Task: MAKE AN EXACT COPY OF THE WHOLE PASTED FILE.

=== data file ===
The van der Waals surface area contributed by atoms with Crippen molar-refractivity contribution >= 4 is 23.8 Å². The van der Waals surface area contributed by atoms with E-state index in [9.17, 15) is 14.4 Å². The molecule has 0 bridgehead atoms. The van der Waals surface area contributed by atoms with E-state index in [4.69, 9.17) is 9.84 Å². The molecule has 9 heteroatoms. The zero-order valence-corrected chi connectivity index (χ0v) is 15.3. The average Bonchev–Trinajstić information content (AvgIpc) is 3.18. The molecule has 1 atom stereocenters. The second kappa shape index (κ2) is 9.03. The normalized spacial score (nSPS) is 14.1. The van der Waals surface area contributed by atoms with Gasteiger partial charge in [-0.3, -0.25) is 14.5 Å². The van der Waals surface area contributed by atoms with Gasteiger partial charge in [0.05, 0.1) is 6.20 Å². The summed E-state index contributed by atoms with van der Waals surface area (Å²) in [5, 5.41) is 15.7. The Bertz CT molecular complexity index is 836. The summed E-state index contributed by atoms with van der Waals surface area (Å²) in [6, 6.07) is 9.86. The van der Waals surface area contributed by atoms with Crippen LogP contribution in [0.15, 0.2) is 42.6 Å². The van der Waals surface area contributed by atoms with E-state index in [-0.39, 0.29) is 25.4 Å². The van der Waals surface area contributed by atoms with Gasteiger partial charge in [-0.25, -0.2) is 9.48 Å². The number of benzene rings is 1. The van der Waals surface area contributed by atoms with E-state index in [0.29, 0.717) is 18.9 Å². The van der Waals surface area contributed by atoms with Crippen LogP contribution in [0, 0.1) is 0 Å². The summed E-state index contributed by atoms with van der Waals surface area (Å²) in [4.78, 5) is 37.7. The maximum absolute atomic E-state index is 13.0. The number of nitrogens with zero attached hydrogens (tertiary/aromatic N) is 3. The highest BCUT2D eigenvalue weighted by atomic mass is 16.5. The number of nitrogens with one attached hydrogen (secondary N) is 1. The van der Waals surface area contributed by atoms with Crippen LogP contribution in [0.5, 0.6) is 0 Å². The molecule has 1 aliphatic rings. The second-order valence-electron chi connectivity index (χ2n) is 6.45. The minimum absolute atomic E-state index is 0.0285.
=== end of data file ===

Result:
The van der Waals surface area contributed by atoms with Crippen molar-refractivity contribution >= 4 is 23.8 Å². The van der Waals surface area contributed by atoms with E-state index in [9.17, 15) is 14.4 Å². The molecule has 0 bridgehead atoms. The van der Waals surface area contributed by atoms with E-state index in [4.69, 9.17) is 9.84 Å². The molecule has 9 heteroatoms. The zero-order valence-corrected chi connectivity index (χ0v) is 15.3. The average Bonchev–Trinajstić information content (AvgIpc) is 3.18. The molecule has 1 atom stereocenters. The second kappa shape index (κ2) is 9.03. The normalized spacial score (nSPS) is 14.1. The van der Waals surface area contributed by atoms with Gasteiger partial charge in [-0.3, -0.25) is 14.5 Å². The van der Waals surface area contributed by atoms with Gasteiger partial charge in [0.05, 0.1) is 6.20 Å². The summed E-state index contributed by atoms with van der Waals surface area (Å²) in [5, 5.41) is 15.7. The Bertz CT molecular complexity index is 836. The summed E-state index contributed by atoms with van der Waals surface area (Å²) in [6, 6.07) is 9.86. The van der Waals surface area contributed by atoms with Crippen LogP contribution in [0.15, 0.2) is 42.6 Å². The van der Waals surface area contributed by atoms with E-state index in [-0.39, 0.29) is 25.4 Å². The van der Waals surface area contributed by atoms with Gasteiger partial charge in [-0.25, -0.2) is 9.48 Å². The number of benzene rings is 1. The van der Waals surface area contributed by atoms with E-state index in [0.29, 0.717) is 18.9 Å². The van der Waals surface area contributed by atoms with Crippen LogP contribution in [0, 0.1) is 0 Å². The summed E-state index contributed by atoms with van der Waals surface area (Å²) in [4.78, 5) is 37.7. The maximum absolute atomic E-state index is 13.0. The number of nitrogens with zero attached hydrogens (tertiary/aromatic N) is 3. The highest BCUT2D eigenvalue weighted by atomic mass is 16.5. The number of nitrogens with one attached hydrogen (secondary N) is 1. The van der Waals surface area contributed by atoms with Crippen LogP contribution in [0.5, 0.6) is 0 Å². The molecule has 1 aliphatic rings. The second-order valence-electron chi connectivity index (χ2n) is 6.45. The minimum absolute atomic E-state index is 0.0285.